Xavier (Chapter One)

Xavier, Book Two: The Xavier Trilogy is currently being written. Here's Chapter One:

"Let's burn it!" Robbie bounced from one foot to the other, his exuberance contagious.

"No." Jon shook his head. "You're just being silly Robbie. Let's get inside instead. Go on, try the door."

They waded through the tall grass onto a concrete path. Weeds grew out of the seams and cracks. The weathered wooden steps creaked as Robbie stepped onto the porch. He jiggled the doorknob and shrugged. "It's locked."

Jon took his time and thought things through. Robbie stood still and stayed silent. Even when they were little, Robbie had waited quietly while Jon concentrated. Then Robbie listened to him and did what he asked; Jon just understood things, he just knew.

"Let's go 'round back," Jon said.

All the faded green shutters were closed. The backdoor was locked.

"No shutters up there." Jon pointed at the windows above the back deck awning.

"Robbie, come over here. Stand right . . . there." Jon pulled him into position. Even though they were the same age, Jon had to look up to see his freckled face. Robbie was a head and a half taller, much thicker, and easily twice as heavy.

"Put your hands like this." Jon laced his fingers together.

"Good. Hold my foot. Now boost me up."

Robbie lifted him up and practically threw him into the air. Jon caught the edge, swung up his feet, and rolled onto the awning. He stood and brushed the dust from his clothes. He could see the way they had come, across a field of tall green grass and through the bare lifeless trees. He felt the sun's heat on his long black locks. He closed his eyes and angled his face towards the source. Waves of warmth caressed his skin.

Jon cleared all thoughts and words from his mind, opened up his senses, and searched. He heard and felt the buzz of insects all around, but the birds had not come back. Uncle Carl had described their beautiful songs and hoped someday they would come back to fill the quiet. Jon had seen pictures of birds and listened for their voices, but he knew—they were still very far away and would not be here any time soon.

Jon took a deep breath and opened his eyes. The grass seemed to dance as waves of shadow and light folded and flowed with the light breeze. A grasshopper sprung up and flashed bright green in the sunlight. Jon expanded his awareness again and focused on the grasshopper. He felt the change coming, their bodies would become larger, darker.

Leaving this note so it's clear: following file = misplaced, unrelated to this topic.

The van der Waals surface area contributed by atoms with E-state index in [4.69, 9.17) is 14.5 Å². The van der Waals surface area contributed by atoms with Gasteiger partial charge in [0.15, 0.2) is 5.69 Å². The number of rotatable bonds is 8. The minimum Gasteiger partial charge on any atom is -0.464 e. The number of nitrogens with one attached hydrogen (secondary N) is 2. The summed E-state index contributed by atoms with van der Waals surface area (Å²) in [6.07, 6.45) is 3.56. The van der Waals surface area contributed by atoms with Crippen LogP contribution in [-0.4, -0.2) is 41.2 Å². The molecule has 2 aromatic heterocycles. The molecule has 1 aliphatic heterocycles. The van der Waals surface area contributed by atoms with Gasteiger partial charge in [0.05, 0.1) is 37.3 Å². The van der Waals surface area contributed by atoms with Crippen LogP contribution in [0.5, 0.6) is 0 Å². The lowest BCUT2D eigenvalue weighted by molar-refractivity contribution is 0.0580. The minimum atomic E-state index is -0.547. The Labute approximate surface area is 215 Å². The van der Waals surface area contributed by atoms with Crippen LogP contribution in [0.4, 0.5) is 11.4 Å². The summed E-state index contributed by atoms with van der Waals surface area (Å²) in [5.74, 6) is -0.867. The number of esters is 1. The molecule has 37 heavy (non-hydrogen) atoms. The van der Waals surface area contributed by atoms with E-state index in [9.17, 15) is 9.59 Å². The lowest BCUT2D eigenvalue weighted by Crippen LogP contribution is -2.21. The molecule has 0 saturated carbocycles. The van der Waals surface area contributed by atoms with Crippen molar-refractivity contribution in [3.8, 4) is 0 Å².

They will be here soon, crawling, consuming, flowing like water. Jon saw in his mind's eye the waves of locust undulate as they moved across the landscape to leave nothing in their path. They had decimated the crops last year, even the orchard had lost all of it's budding fruit and leaves.

Jon sighed as he pulled himself back. He looked down at Robbie, his chubby inquisitive face tilted up in quiet expectation.

Jon moved to the window and tried to open it.

"Robbie," Jon called down, "go find me a big rock."

"Okey dokey."

Jon peered through the crust-covered glass. Although it was dim inside, he could see vague contours of a bed and a dresser. He wondered how long this house had lay dormant; it had been twenty years since The Fall. He knew no one lived here; no one else was on Camano Island except for his family.

"How about this?" Robbie called out.

Jon moved closer to the edge. Robbie held up a weathered red brick, the edges encased in dirt.

"Yeah, that'll work. Throw it up." Jon held out his hands.

Robbie stepped back and tossed the brick overhand in a high arc. Jon moved out of the way and allowed it to clunk onto the awning.

He picked it up and glanced back over the edge.

"Go to the front door. I'll come open it."

He turned and threw the brick hard. The top pane of the window shattered. Through the soles of his boots, he felt the brick hit a wall and thud to the floor. He unsheathed his knife and used the back of the blade to knock out the remaining shards of glass. He reached in and unlocked the window, pulled it open and ducked in.

Motes and swirls of dust danced in the sunlight, thick and disturbed. A dent shone where the red brick had ripped through the light blue wallpaper and had exposed the white drywall underneath. The wood floor was marred where the brick had fallen, skipped, and thrown flurries of dust into the musty stale air.

Jon gagged and his eyes began to water. He covered his nose and mouth with the elbow of this sleeve and tried to take only shallow breaths.

A small bed was pushed into the corner. A chill ran through Jon's scalp when he noticed the large dark stain soaked into the wall. His body seemed to move of it's own volition, his feet shuffled forward, and as he watched, his hand reached out and took hold of the comforter. Flakes of dust billowed up as he pulled back.